Sketch by Artur Ovanesyan, Raivix
Illustrations seem to be everywhere in SaaS these days. They certainly can look visually appealing. But do they serve another purpose besides “being pretty?” What if illustrations could be a supporting player in SaaS product experience ? Illustrations can be a great asset with tone, brand recognition and even directing users.
1. The rise of illustrations in SaaS
The visual landscape of saas applications is always changing. In 2007, there was a noticeable shift from skeuomorphism, the design concept of making items resemble their real-world counterparts, to flat design.
The specific origins of the illustration trend in SaaS is not 100% known. It noticeably starts to pick up steam in 2017, with Alice Lee’s illustrations for Slack, creating 40 illustrations to compliment various screen states in the application.
About Header Variant by Alice Lee
Slack University Header by Alice Lee
Homepage variant by Alice Lee
The illustrations aren’t here to replace the copy but to visually compliment the words and the screens. They are an extra voice telling the page’s story. They help provide an extra layer of warmth and, dare I say, delight to the UX experience.
2. Illustration's impact
So what exactly does illustrations do for the product experience?
Helps with the tone/context of the page
Look at this great example of an empty state from gusto, a payroll SaaS. Instead of simply notifying the user, Val, their to-do list is empty, they gave them an ice cream. More importantly, they gave them the feeling of a reward with warm copy and cold (digital) icecream.
Perhaps the most recognizable SaaS illustration out there is the Duolingo owl and the application’s small army of illustration characters. What makes the Duolingo illustration experience successful comes from three parts
- They already have an insanely strong brand. For better or worse, duolingo’s unyielding notifications have become meme legends.
- They have fluid motion design and help bring the lesson alive.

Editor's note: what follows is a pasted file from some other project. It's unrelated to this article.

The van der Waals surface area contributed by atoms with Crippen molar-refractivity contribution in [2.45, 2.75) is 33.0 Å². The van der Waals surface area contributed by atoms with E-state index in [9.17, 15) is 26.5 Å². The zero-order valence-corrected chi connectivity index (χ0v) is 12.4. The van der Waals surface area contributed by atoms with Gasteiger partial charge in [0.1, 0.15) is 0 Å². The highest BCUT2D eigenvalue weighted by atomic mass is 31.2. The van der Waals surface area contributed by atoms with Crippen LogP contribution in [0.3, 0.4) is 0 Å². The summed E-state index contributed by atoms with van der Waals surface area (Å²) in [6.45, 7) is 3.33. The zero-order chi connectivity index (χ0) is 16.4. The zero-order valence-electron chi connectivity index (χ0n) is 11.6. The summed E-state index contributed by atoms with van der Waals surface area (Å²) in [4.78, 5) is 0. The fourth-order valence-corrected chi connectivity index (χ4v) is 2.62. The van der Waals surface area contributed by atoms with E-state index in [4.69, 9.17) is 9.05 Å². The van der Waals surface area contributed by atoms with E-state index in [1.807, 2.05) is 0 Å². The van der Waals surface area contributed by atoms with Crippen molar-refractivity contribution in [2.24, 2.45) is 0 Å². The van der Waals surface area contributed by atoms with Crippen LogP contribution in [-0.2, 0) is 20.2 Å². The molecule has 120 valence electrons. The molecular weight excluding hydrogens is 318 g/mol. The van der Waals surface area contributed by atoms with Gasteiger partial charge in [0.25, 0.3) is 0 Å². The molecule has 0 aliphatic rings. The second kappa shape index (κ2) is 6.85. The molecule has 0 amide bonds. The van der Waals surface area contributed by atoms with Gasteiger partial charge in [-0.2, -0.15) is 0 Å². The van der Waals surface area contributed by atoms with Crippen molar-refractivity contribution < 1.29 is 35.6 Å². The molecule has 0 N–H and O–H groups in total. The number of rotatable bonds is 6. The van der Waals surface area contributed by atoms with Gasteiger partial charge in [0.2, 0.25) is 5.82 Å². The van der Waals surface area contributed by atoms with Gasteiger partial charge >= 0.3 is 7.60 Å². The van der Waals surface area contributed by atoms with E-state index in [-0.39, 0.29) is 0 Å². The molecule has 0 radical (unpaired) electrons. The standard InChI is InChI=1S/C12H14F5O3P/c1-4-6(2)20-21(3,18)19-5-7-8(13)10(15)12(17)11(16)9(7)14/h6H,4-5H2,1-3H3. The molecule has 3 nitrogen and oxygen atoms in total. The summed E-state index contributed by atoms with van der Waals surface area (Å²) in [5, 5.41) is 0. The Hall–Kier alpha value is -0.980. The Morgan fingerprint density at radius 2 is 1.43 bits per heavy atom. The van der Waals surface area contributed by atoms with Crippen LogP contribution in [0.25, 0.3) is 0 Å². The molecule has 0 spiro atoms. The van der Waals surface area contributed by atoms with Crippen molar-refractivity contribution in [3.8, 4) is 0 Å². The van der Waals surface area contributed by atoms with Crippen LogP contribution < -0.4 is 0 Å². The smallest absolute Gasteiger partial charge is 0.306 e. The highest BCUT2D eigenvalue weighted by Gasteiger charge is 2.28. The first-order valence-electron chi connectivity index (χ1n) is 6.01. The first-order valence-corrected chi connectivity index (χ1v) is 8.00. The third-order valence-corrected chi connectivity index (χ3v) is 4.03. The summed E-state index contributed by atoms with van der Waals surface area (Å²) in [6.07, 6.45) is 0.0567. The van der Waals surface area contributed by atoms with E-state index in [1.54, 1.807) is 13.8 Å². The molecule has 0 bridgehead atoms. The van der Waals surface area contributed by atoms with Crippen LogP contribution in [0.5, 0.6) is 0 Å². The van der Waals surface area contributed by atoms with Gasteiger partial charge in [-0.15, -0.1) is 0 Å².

- Their animations are a great vehicle for their praise-heavy copy.
All of these factors come together to make more than illustrations with character; they are characters themselves.
Helps give direction (in the right context)
Would the user have been lost without this illustration? Probably not. Is the page 1000% more fun? Absolutely.
What’s great about this example is that the majority of the copy doesn’t support the illustration’s action and that’s okay. The headline is about getting users to jump on the Basecamp bandwagon and showing financial value. It’s only the second sentence in the third bullet point that connects to the illustration’s gesture. “Just fill out the form below and you’re in.”
Icons make it easier to “decode” the screen
Airbnb icons by Zach Roszczewski
Airbnb is an information rich experience (from location, activities, the “dos and don’ts” of properties and more). One big way they make this experience more digestible is iconography. This artistic style has done wonders with the limited pixel real estate. It helps make the screen more scannable in a shorter amount of time. They are a nearly pure utilitarian illustration, not there to support tone but reduce cognitive load.
3. The process of creating custom illustrations
If you want to do illustrations right, you need to make them from scratch. Generic imagery might help your product by breaking up visual monotony but it doesn’t differentiate your product. Simply put, it won’t fit your product experience.
So how do you create a bespoke visual experience?
Start by seeing what your competitors are doing. Look at least 5 examples of similar software and see how they use their illustrations to differentiate. This not only will provide a source for inspiration but will make sure your future visuals aren’t blending in with the crowd.
Inspiration can come in many forms. Examine the context and copy of the experience where the new illustrations will live. This will help guide your inspiration. Is your experience trying to showcase community? Productivity? Creativity? Explore the synonyms and tangent ideas associated with the core concepts your screen is trying to convey.
Take the best insights from both research styles and synthesize imagery that supports the goal of the screen. The iteration process can be lengthy since it involves multiple stakeholders. And whatever gets approved only lasts until the next rebranding. When the product evolves, the illustrations evolve.
As this article draws (get it?) to a close, the whole point of illustrations is to help shave off one more millisecond between the user’s first view of a page and their understanding of it. Be it a specific action or communicating the brand’s voice and tone, illustrations help tell the SaaS’s story.
What kind of visual story is your product telling?